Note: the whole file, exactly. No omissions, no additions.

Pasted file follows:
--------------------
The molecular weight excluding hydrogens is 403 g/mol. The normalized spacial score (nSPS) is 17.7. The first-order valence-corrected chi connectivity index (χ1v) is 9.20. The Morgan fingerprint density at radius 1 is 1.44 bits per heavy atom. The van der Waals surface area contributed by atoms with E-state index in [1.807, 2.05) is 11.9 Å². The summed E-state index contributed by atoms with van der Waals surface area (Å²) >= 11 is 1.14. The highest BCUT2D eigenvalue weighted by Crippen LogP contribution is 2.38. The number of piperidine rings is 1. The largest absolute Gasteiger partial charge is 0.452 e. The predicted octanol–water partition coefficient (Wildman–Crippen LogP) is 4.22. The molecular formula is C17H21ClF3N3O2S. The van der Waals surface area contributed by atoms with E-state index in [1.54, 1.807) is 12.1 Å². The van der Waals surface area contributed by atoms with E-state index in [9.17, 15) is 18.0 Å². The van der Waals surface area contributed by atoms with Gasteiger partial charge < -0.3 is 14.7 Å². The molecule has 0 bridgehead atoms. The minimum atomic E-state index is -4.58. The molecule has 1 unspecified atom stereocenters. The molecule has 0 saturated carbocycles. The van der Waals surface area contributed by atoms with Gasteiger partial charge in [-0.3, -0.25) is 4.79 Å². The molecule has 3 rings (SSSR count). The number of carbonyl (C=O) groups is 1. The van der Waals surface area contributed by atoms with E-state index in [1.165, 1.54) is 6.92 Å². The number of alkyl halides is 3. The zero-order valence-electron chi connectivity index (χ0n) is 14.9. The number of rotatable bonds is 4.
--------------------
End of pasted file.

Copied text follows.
The molecular weight excluding hydrogens is 403 g/mol. The normalized spacial score (nSPS) is 17.7. The first-order valence-corrected chi connectivity index (χ1v) is 9.20. The Morgan fingerprint density at radius 1 is 1.44 bits per heavy atom. The van der Waals surface area contributed by atoms with E-state index in [1.807, 2.05) is 11.9 Å². The summed E-state index contributed by atoms with van der Waals surface area (Å²) >= 11 is 1.14. The highest BCUT2D eigenvalue weighted by Crippen LogP contribution is 2.38. The number of piperidine rings is 1. The largest absolute Gasteiger partial charge is 0.452 e. The predicted octanol–water partition coefficient (Wildman–Crippen LogP) is 4.22. The molecular formula is C17H21ClF3N3O2S. The van der Waals surface area contributed by atoms with E-state index in [1.54, 1.807) is 12.1 Å². The van der Waals surface area contributed by atoms with E-state index in [9.17, 15) is 18.0 Å². The van der Waals surface area contributed by atoms with Gasteiger partial charge < -0.3 is 14.7 Å². The molecule has 0 bridgehead atoms. The minimum atomic E-state index is -4.58. The molecule has 1 unspecified atom stereocenters. The molecule has 0 saturated carbocycles. The van der Waals surface area contributed by atoms with Gasteiger partial charge in [-0.3, -0.25) is 4.79 Å². The molecule has 3 rings (SSSR count). The number of carbonyl (C=O) groups is 1. The van der Waals surface area contributed by atoms with E-state index in [1.165, 1.54) is 6.92 Å². The number of alkyl halides is 3. The zero-order valence-electron chi connectivity index (χ0n) is 14.9. The number of rotatable bonds is 4.